History of Geological Research
By Kristian Pedersen
Geological research in south east Scotland has a distinguished pedigree, extending back to the very origins of the discipline with James Hutton’s studies of formations in Edinburgh and along the coasts of East Lothian and Berwickshire. It is not surprising that this landscape evoked such fascination, as the south east of Scotland affords sharply contrasting formations: from the low rolling landscape of the Forth Valley, to the stark hills of the Southern Uplands and Lammermuirs, to the flat expanse of the Lower Tweed.
Much subsequent research has been lavished on this region, much of it economically orientated and aimed at understanding the coal-producing Carboniferous formations. A significant number of studies have concerned the closure of the Iapetus Sea and the troughs, sutures, and accretionary prisms associated with this process (e.g. Beamish and Smythe 1986; Chadwick and Holliday 1991; Harinarayana et al 1993).
Geology and its Influence
A cursory summary of the solid formations is necessary, as these are relevant economically but also culturally. The importance of the rocks can be subsumed in one of the following five categories:
- Influence on topography
- Development of soils
- Raw materials for the production of stone tools
- Building materials
- Economic resources
A small corpus of literature has addressed the cultural significance of the solid formations. It is here apposite to only outline the cardinal studies, and to emphasise that there remains a significant amount of research to be undertaken in this vein. The influence on topography has been the subject of popular publications, which have explained the processes that formed the landscape familiar to us now (Clarkson and Upton 2006; 2010). This is pursued, too, in the pedological treatments of the region, but from the perspective of how the rocks contributed to the characteristics of the soils (Ragg and Futty 1967).
Lithic Raw Material
The distribution and accessibility of raw materials exploited during the Stone Age (Late Palaeolithic, Mesolithic, Neolithic, and the first half of the Bronze Age) is understood only in its lineaments (Wickham-Jones and Collins 1980). A seam of Cretaceous rock dips into the North Sea at Flamborough Head in Yorkshire and continues northward, coming within 40 km of the present coast. Embedded in this rock is flint, which washes up on the shores; this is often no larger than a fist in size, and is more commonly encountered as small pebbles. It is often riddled with fractures, possibly from being rolled in the sea, but also because it has been dragged in the glacial ice-sheets and thereby subject to immense pressures and/or frost-shattered.
Terrestrial deposits produce chert of various types, depending on whether these formed in the Ordovician and Silurian rocks of the Southern Uplands, or the Carboniferous rocks of Midlothian, East Lothian and the Lower Tweed Valley. As the flow of the ice-sheets here was west to east and into the Lower Tweed, chert pebbles from further afield might occur in the till deposits, but it is not certain whether this was ever a significant resource.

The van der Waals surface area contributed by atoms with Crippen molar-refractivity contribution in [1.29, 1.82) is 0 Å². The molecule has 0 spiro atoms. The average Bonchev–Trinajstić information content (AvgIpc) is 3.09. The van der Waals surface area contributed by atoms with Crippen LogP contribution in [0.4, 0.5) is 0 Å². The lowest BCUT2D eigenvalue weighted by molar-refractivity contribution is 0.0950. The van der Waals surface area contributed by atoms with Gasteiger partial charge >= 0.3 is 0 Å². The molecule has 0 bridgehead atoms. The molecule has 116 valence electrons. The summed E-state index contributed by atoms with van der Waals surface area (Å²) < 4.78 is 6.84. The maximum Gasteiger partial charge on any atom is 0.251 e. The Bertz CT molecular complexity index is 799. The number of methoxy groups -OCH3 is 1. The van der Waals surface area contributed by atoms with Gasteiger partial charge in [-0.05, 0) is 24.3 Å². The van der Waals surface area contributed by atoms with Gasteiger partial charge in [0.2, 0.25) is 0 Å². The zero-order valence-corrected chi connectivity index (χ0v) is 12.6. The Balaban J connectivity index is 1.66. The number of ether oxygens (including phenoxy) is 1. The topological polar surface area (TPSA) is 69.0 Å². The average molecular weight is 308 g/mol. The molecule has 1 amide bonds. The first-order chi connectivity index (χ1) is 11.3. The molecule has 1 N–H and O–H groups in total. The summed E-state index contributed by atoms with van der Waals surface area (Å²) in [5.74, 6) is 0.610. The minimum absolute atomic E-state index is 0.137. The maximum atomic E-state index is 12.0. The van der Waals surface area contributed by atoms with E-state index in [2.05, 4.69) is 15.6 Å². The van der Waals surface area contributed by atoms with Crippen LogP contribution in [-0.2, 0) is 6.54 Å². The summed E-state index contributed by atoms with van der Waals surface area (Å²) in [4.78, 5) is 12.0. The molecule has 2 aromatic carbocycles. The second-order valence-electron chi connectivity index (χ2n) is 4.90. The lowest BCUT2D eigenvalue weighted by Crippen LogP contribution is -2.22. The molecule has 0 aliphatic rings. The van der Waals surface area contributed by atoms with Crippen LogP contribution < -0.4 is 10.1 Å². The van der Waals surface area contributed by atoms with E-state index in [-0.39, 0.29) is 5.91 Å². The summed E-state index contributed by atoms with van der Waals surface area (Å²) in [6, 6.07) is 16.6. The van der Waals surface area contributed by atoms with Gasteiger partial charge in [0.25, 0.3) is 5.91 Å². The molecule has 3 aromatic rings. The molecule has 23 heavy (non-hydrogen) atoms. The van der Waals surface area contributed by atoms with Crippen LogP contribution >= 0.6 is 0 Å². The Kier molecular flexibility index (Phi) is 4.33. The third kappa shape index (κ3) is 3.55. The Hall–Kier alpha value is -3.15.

Less commonplace were tools produced from other local resources, such as baked mudstone which occurs along the Firth of Forth, and the agates and quartzites that are found sporadically distributed throughout the region. Little interest has been exhibited in the quarrying and utilisation of locally occurring igneous and metamorphic rock in the production of axes.
The building materials afforded to the inhabitants of south east Scotland has been studied by architectural historians and geologists, particularly in relation to the origins of the stones used in the construction of buildings in Edinburgh and other large centres of population. As a rule, local stone was favoured in most building works prior to the 18th century and continued to be preferred for most vernacular architecture until the 20th century. The exception to this was the construction of large, high-status buildings, which sought out more exotic stone, or stones with particular characteristics, for aesthetic or status signifying purposes.
The distribution of local quarries is well documented on many maps; however, there is poor chronological evidence for their utilisation. Moreover, the ultimate destination of these rocks – to buildings locally, or for use in building walls, bridges and so on – is rarely ever known. There is a similar uncertainty in the locations of mine shafts in those parts of the region where coal was extracted. Good maps and records exist for the 19th century, whereas there is little documentation for the earlier phases of mining. Most of the coal extraction occurred in Midlothian and East Lothian, but there may also have been some exploitation of the resource in the Lower Tweed Valley. It is a resource confined to the Carboniferous deposits, so wherever rocks of this era occur, there is a possibility that bell pits exist.